What was She Like?
The Swann manor stood proudly in the heart of an artfully twisted maze of gardens, peppered with marble fountains and gleaming white statues. The London moon bathed the scene in sweet, silvery moonlight, whilst shimmering stars clustered near their "mother".
Only one sound disturbed the perfect silence of the many fragrant hallways, penetrating the sound of nothing.
Scratch, scratch, scratch.
A quill scraped against dry parchment in the study, ceasing only to be dipped in raven-black ink. The dying fire cast flickering shadows across the ornate room, accentuating Weatherby Swann's facial lines. He worked steadily, pausing occasionally to seal a letter or wearily reread a section of his piece.
A quick glance at the grandfather clock tick-tocking in the corner by the bookcase told him it was a mere ten minutes to midnight. He truly hated it when his work consumed him till such late hours.
Frowning slightly, he dipped his tawny quill into the inkwell and resumed his work with a renewed vigour, determined to finish it within the hour.
The voice, sweet as a nightingale and slightly precocious, yet still containing betraying childishness, floated from the open doorway.
Weatherby turned to find his eight-year old daughter, Elizabeth, standing in the entrance to the study, fully dressed. Her wavy, golden-brown hair hung around her shoulders and her hands were held behind her back.
"Elizabeth- what are you doing out of bed at this hour?"
"I…had a nightmare. I can't sleep."
"I see. Come here, darling."
Her small stocking-covered feet padded across the study and he pulled her onto his lap. She nestled her head underneath his chin and swung her legs contentedly.
"Tell me about Mother," she asked after a moment. "What was she like?"
Weatherby sighed, and then smiled. He had told her tales of her mother on at least two dozen separate occasions, yet she was undeterred.
"What would you like to know, dearest?"
Elizabeth pondered for a moment, the decided. "What was her name?" She knew, of course. She just wanted to hear it again.
"Elizabeth, I have never met a more beautiful woman in all my years than Sabrina Lynette Bennett."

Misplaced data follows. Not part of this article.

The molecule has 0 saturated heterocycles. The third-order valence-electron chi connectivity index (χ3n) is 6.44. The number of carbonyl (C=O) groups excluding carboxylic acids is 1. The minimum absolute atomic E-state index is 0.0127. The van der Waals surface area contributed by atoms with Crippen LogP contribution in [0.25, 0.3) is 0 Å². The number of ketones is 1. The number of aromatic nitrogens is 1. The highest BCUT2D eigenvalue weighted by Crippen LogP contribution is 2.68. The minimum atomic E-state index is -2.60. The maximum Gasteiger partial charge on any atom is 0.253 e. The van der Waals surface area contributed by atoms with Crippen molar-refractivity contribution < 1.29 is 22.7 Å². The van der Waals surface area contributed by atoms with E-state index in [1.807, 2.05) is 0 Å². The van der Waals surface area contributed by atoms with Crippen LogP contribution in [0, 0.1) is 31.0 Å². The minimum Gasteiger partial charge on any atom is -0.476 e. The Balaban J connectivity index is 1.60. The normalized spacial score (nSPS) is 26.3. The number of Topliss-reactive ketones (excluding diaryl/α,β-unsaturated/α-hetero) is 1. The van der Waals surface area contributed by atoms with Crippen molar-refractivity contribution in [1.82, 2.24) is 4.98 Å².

"What did she look like? Like me?" Another well-worn question.
"Hmm, well, let's see."
Weatherby smiled proudly at his young daughter. "You have her nose, for one." He tweaked her nose and she giggled. "And her hair." He flicked a strand of flyaway fringe out of her eyes. "And her mind. Most definitely her mind."
"Her mind? How can you tell?"
"I can tell, trust me."
"What was she like?"
"Free-spirited. Wild. Caring and sweet. Clever and witty."
"Would I like her?"
"Oh yes, I'm sure you would. I've never met anyone who didn't."
"Do you think…" his daughter hesitated, almost nervously. "Do you think she would have liked me?"
Weatherby studied his daughter's un-kept hair, innocent smile and soft brown eyes that barely contained a wild streak.
"Yes. She would have liked you."
Elizabeth smiled up at him, pleased. The grandfather clock chimed midnight in the corner, heralding a new day.
"And now, I think you'd better be getting back to bed, don't you?"
"No, Father, please! Can't I stay here and help you…?" she surveyed the mess of papers and documents that littered his desk as though she understood them exactly. She looked at him pleadingly, barely stifling a yawn.
"If you wish," he smiled. "Now, please hand me the letter of requisition from Lord Richards. It's under the taxation document by Lord Goldman."
Elizabeth stared at him blankly, and he laughed. "Off to bed with you, then."
He kissed his daughter on her forehead and she trotted off towards the door.
She stopped and looked over her shoulder. "Yes, Father?"
"What were you really doing awake at this hour? You're not in your nightclothes."
"Well…" she stammered. "When I got out of bed, after having a nightmare, I…got changed."
Weatherby raised a good-humoured eyebrow, waiting for a truthful answer.
She sighed. "I was reading."
He inclined his head. "And…?"
Another sigh. "I was reading… in the stable."
Her father didn't know whether to laugh or chastise her. "Why ever were you doing that, in the middle of the night?"
She shrugged guiltily. "I like it out there. It felt good being with the horses in the moonlight. I wanted to."
He nodded slowly. "Goodnight, Elizabeth."
Her face brightened, evidently glad not to have been punished. "Goodnight, Father."
Weatherby resumed his work, a small smile playing on his lips. She most definitely had her mother's mind.